About the Artist
Cameron Douglas was born in Perth, Scotland in 1957 and came to Canada with his family at the age of three. The family settled in Nelson, B.C., where his father painted and taught art. Cameron's interest in art took him to Red Deer College, Alberta to work on his Fine Arts degree followed with studies in sculpture at the David Thompson University Centre, Nelson, B.C. As Cameron's interest in sculpture grew he took up firsthand experiences at foundries in Calgary and in Kelowna. This provided him with the skills of bronze casting utilizing the lost wax process. A trip to Europe in the fall 1988 gave Cameron the opportunity to see the works of European sculpture masters and especially the Cubist artists for which he found an affinity. Upon returning to Canada he set up his studio in Canmore, Alberta and was soon developing a following through Masters Gallery, Calgary. A commission in 2014 by the national law firm Bennett Jones saw Cameron complete a larger than life bust of the former Prime Minister R.B. Bennett, which was unveiled in Heritage Park, Calgary. Cameron continues to live and work in Nelson, B.C.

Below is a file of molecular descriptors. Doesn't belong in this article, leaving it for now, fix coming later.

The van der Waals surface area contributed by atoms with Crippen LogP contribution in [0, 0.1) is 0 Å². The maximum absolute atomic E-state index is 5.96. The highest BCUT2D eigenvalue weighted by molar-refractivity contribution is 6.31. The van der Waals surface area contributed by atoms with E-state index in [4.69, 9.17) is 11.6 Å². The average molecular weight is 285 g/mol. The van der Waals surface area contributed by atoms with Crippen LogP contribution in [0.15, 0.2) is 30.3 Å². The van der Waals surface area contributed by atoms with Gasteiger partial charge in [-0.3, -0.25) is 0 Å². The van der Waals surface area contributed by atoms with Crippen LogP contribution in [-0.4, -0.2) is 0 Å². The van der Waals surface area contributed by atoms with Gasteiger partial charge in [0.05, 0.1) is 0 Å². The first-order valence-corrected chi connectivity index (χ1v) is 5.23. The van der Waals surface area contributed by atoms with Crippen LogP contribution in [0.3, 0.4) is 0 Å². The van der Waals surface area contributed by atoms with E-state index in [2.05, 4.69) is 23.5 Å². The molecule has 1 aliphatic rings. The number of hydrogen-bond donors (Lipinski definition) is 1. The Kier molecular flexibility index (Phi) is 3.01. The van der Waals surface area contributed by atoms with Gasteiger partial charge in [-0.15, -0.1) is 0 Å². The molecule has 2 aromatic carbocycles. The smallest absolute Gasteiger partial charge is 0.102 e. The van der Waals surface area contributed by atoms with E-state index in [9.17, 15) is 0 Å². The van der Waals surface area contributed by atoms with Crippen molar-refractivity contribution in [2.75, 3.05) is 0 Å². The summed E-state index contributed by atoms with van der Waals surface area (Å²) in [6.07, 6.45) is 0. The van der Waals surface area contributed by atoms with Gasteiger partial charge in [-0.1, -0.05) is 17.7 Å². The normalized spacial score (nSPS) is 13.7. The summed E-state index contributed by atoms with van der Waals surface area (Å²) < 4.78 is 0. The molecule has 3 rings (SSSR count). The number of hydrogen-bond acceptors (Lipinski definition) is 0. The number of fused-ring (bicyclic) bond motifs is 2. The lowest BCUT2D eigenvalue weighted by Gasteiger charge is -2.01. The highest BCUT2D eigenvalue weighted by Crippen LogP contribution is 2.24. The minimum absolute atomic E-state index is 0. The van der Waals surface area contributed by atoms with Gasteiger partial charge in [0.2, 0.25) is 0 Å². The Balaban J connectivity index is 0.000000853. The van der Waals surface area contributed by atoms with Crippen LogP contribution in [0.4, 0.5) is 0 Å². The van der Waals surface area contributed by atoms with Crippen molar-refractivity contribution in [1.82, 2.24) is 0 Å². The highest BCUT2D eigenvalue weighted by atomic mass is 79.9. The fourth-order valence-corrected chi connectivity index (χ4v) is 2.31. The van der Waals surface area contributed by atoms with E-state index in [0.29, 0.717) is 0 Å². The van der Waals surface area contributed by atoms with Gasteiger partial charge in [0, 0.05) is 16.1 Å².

Comments on the Work
The only bronze sculpture in the collection is entitled "Dragonfly, 2007." Cameron has always been an "outdoorsy" fellow and his first canoe was named "Dragonfly." He has stated "that to be a true canoe enthusiast and a Canadian, one has to have had an intimate relationship in a canoe." Hence the idea of a bronze illustrating a couple in the intimate act was undertaken. He has taken liberties with the scale of the canoe in that it is very short, has a wide gunwale and unlike modern recreational canoes there are no seats. The only witness to the event is a seagull or duck that seems to be curious to events onboard the vessel. Cameron's works has captured the attention of art lovers via his uncanny ability to capture the poetics of the human figure in such compelling terms. His understanding of the classical proportions of the body blended with a modernist ambition of expressive manipulation of the form and subject result in a vision of harmony, grace and playfulness of the human form.